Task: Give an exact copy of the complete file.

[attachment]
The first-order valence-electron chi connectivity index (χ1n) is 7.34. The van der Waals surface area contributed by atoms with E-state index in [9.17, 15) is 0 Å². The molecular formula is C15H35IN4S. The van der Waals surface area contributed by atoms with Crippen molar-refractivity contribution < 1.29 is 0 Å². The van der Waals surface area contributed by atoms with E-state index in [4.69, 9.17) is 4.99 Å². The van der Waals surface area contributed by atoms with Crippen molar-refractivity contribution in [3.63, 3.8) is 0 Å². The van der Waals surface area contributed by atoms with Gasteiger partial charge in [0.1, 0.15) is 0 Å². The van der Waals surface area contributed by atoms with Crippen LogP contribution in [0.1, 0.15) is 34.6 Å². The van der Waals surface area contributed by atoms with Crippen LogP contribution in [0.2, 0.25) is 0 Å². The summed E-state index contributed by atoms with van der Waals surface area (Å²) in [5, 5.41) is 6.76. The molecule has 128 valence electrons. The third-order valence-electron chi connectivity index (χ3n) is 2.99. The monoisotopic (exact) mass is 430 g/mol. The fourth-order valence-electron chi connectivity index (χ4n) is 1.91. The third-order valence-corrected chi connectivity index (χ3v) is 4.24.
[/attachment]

The first-order valence-electron chi connectivity index (χ1n) is 7.34. The van der Waals surface area contributed by atoms with E-state index in [9.17, 15) is 0 Å². The molecular formula is C15H35IN4S. The van der Waals surface area contributed by atoms with Crippen molar-refractivity contribution < 1.29 is 0 Å². The van der Waals surface area contributed by atoms with E-state index in [4.69, 9.17) is 4.99 Å². The van der Waals surface area contributed by atoms with Crippen molar-refractivity contribution in [3.63, 3.8) is 0 Å². The van der Waals surface area contributed by atoms with Gasteiger partial charge in [0.1, 0.15) is 0 Å². The van der Waals surface area contributed by atoms with Crippen LogP contribution in [0.1, 0.15) is 34.6 Å². The van der Waals surface area contributed by atoms with Crippen LogP contribution in [0.2, 0.25) is 0 Å². The summed E-state index contributed by atoms with van der Waals surface area (Å²) in [5, 5.41) is 6.76. The molecule has 128 valence electrons. The third-order valence-electron chi connectivity index (χ3n) is 2.99. The monoisotopic (exact) mass is 430 g/mol. The fourth-order valence-electron chi connectivity index (χ4n) is 1.91. The third-order valence-corrected chi connectivity index (χ3v) is 4.24.